It’s National Men’s Health Week! We’d like to take a few moments to remind all the men in our lives to take care of themselves: Get some exercise, make good food choices, go see your primary care provider for important screenings, wear sunscreen and a helmet when needed, and travel safely (among many other steps to healthy living). Here are a few items from the NIDILRR community and elsewhere for the guys in our lives (with and without disabilities) to help them be healthy:
Get important screenings
- Teach yourself and others about the importance of health screenings by putting on an inclusive health fair with this guide from the Center on Psychiatric Disabilities and Co-occurring Medical Conditions.
- For men with spinal cord injury, maintaining good bowel and bladder health can be a challenge. See these two factsheets on bowel management and bladder management after spinal cord injury (SCI) from the Model Systems Knowledge Translation Center (MSKTC) and talk to your provider about screenings for bowel and bladder cancer.
- Learn about strategies for developing and maintaining a good relationship with your primary care provider in our Research In Focus article.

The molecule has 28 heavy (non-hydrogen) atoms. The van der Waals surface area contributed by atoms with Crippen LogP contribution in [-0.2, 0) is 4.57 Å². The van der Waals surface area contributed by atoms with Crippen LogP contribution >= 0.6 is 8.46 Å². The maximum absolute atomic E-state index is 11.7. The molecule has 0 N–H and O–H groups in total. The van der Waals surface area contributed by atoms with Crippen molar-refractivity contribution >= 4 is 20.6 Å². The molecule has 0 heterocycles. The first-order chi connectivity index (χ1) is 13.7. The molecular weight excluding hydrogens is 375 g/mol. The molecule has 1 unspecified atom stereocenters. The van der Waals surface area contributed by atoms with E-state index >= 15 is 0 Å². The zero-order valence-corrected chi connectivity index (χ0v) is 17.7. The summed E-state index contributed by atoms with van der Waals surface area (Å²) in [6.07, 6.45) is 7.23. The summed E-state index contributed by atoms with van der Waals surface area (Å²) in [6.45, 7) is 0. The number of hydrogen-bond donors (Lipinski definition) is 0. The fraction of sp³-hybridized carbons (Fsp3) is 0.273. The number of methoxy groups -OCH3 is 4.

Get a little exercise
- Find an accessible fitness center or exercise class or add your class or fitness center to the list of Activity Inclusion Mapping System from the Rehab Engineering Research Center on Interactive Exercise Technology and Exercise Physiologies for People with Disabilities.
- You can also use their AIM-FREE system to evaluate the accessibility of your local fitness center.
Eat something healthy
- Cook up something tasty from the Disability FEAST cookbook developed by the World Institute on Disability under a NIDILRR field initiated grant.
Spend quality time with the family
- Leisure time with the family is important to mental health and physical health. Check out information and a family leisure toolkit from the RRTC on Community Living and Participation of Individuals with Psychiatric Disabilities.
Talk about sexual health
A healthy sex life is important to overall health. Talking about sex, either with your partner or your healthcare provider, can be a challenge. Here are a few resources to help:
- Sexuality and sexual functioning after SCI factsheet from MSKTC
- Sexuality after traumatic brain injury factsheet from MSKTC
- SCI Forum videos on sexuality, fertility, and family planning from the Northwest Regional SCI Model System Center
- Impact: Sexuality and People with Intellectual, Developmental, or Other Disabilities from the RTC on Community Living
These are just a few tools you can use to improve your health. If you’re interested in research in the areas of health screening and health promotion for men, see what we have in our collection from the NIDILRR community and other sources available through our document delivery service!